Editorials

Fresno’s parks measure failed its first test. City leaders need to try again

Even Measure P supporters knew their citizens initiative faced daunting odds of being approved, given that it needed two-thirds of voters to back it in Tuesday’s election.

Not only did Fresno’s parks measure fail that test, but it also appears it did not land a simple majority: of votes counted Tuesday, 48 percent approved it, 51 percent turned it down.

As to why that happened, several possibilities emerged:

Fresno voters simply did not want to increase their sales tax by three-eights of a percent. For them, Measure P was a pocketbook matter. Another consumer issue on the ballot was Proposition 6, repeal of the recent statewide gas tax. Fresno County voters backed repeal, even as the state’s voters overall decided against the proposition. Fiscal conservatism may have played a role in the city’s rejection of Measure P.

Measure P faced a phalanx of leaders from City Hall calling on voters to turn it down: Mayor Lee Brand, Police Chief Jerry Dyer and Fire Chief Kerry Donis. Brand said Measure P’s tax hike was too big and had too long a life. The chiefs said public safety needed to be helped before parks.

Fresno’s infamous north-south divide may have played a role. Voters in north Fresno typically vote, and go conservative. Those living south of Shaw Avenue tend to be more liberal, but frequently do not vote. It will be a few weeks before precincts can be analyzed, but the divide may have been a factor once again.

The sad result is that Fresno’s parks remain in shambles, and there is not a plan in place to improve them and thus better the quality of life for many residents.

homeless park
A homeless person sleeps under a blanket on a bench in the tennis court area of Dickey Playground in Fresno on Friday, Oct. 19, 2018. Measure P, the sales tax to benefit Fresno parks, will be decided by Fresno voters on Election Day. CRAIG KOHLRUSS Fresno Bee file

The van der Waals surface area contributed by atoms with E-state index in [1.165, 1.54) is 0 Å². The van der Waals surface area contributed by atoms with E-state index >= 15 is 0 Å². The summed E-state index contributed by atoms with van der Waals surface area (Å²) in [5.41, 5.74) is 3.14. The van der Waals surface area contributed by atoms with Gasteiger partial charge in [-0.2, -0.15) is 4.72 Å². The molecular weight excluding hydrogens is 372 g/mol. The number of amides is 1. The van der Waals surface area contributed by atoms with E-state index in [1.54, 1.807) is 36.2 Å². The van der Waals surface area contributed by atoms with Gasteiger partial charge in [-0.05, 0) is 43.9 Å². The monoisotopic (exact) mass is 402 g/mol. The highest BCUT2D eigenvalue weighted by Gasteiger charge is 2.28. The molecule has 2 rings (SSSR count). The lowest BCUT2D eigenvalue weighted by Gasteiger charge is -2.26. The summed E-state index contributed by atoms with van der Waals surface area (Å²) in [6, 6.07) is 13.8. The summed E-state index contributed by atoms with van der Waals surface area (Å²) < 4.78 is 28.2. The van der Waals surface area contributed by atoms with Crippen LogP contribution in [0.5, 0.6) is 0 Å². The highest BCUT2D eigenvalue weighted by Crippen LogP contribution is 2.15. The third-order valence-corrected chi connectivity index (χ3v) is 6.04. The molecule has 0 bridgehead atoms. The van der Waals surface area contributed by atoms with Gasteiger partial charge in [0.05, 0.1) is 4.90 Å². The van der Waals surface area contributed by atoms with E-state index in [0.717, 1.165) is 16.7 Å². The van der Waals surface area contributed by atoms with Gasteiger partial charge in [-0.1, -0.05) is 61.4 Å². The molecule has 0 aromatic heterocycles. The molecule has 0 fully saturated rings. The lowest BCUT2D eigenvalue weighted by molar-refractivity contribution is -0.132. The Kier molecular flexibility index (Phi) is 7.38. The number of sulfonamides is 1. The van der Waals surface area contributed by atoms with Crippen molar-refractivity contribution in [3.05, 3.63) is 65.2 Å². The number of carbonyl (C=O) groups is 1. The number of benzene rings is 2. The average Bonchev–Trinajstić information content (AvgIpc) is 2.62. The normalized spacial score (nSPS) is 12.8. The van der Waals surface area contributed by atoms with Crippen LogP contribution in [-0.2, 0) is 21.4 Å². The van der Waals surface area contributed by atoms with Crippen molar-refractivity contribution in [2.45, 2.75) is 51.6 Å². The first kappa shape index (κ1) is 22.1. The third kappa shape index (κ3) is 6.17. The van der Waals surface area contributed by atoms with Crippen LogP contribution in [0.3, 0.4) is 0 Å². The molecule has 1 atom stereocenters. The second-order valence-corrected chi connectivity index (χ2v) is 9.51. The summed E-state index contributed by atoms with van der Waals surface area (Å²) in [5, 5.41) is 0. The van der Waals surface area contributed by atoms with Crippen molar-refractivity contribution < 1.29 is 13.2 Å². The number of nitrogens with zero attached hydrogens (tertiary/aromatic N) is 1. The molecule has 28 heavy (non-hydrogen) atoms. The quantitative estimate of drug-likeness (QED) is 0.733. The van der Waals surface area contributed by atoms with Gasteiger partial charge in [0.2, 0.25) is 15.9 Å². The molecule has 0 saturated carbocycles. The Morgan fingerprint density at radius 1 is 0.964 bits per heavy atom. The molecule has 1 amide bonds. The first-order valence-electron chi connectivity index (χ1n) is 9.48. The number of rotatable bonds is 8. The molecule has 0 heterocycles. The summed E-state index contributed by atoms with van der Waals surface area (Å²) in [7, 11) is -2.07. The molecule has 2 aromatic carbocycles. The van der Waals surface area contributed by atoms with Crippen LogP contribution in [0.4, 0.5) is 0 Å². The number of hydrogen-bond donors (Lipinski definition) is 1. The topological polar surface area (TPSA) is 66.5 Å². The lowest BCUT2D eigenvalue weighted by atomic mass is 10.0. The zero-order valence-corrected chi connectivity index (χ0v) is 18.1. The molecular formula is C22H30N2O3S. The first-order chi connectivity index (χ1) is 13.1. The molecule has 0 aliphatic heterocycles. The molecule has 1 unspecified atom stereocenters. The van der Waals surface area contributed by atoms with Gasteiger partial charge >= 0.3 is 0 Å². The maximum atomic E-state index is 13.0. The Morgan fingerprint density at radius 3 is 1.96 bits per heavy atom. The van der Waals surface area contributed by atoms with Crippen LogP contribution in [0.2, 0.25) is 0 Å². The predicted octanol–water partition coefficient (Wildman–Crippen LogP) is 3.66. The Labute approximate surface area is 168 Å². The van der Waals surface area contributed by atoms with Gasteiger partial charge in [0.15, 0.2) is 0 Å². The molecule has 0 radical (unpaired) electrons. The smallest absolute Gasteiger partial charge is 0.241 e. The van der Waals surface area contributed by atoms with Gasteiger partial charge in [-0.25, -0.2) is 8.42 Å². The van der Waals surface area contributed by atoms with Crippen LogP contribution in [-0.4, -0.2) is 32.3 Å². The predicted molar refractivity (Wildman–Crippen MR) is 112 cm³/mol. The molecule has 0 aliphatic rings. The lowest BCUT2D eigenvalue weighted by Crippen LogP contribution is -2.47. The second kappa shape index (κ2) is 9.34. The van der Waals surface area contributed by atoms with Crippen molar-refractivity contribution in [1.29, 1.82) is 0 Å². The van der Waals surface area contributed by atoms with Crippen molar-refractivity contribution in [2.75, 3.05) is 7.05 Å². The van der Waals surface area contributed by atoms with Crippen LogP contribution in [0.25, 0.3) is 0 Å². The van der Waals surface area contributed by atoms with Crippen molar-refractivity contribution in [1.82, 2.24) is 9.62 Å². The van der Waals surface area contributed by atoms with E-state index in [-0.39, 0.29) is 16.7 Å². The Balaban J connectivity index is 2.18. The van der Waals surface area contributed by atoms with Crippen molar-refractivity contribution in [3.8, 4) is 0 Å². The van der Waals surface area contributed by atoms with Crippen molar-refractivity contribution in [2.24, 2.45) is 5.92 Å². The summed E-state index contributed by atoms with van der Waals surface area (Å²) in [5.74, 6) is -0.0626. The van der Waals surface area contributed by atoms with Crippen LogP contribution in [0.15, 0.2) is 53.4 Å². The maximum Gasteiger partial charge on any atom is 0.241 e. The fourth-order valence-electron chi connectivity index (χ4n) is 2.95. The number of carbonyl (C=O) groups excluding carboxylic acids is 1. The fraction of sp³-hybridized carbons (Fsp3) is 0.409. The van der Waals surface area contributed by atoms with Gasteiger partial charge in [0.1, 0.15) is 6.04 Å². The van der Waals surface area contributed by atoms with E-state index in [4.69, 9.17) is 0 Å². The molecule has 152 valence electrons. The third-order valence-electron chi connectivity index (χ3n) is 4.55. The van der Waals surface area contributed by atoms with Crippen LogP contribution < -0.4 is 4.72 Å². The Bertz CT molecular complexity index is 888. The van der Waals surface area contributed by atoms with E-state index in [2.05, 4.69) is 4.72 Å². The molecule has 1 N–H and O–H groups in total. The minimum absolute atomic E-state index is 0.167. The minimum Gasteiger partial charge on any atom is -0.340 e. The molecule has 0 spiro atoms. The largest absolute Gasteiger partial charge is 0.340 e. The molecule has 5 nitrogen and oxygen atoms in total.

Brand issued a statement Wednesday morning expressing respect for the campaign waged by the Yes on P side, and asking them to work with him going forward. It was noteworthy that his request was framed not just around the issue of improving parks, but a host of things challenging the city. “I will call on my friends on both sides of this issue to join me in developing sensible solutions for Fresno’s biggest problems,” he said. “This means parks and public safety, but could also include homelessness, blight, job creation and infrastructure.”

With that, Brand just lost parks supporters. When he adds the other challenges to the mix, he is making clear parks will once again be secondary in the city’s priorities — as parks have been for decades for City Hall’s elected leaders.

Measure P would have devoted $2 billion over 30 years to first fix the parks Fresno has, then develop new ones as called for in the city’s parks master plan. It was audacious, but given the citizen-led push to qualify the initiative, and the fact parks are in such poor shape, The Bee recommended support of the measure.

Instead, Fresno is back where it has been, except for the notion by Brand and Dyer to create a combined public safety-parks tax to put before voters in two years. If they think the power of their personalities can pass that measure, then they haven’t learned a lesson from Measure P’s failure. Two of Fresno’s former mayors, Alan Autry and Ashley Swearengin, were firmly behind it, along with many community leaders, and they could not find victory.

One also wonders about the fractured relations among city leaders over Measure P. Once the sting of the loss fades, will pro-P leaders agree to work with Brand and his truncated view of what parks should be?

Both parks and public safety need to remain priorities for Fresno. It is incumbent on local leaders to get over any differences and realize Fresno’s potential to become a truly great city. And voters need to understand that improvements do not come for free.

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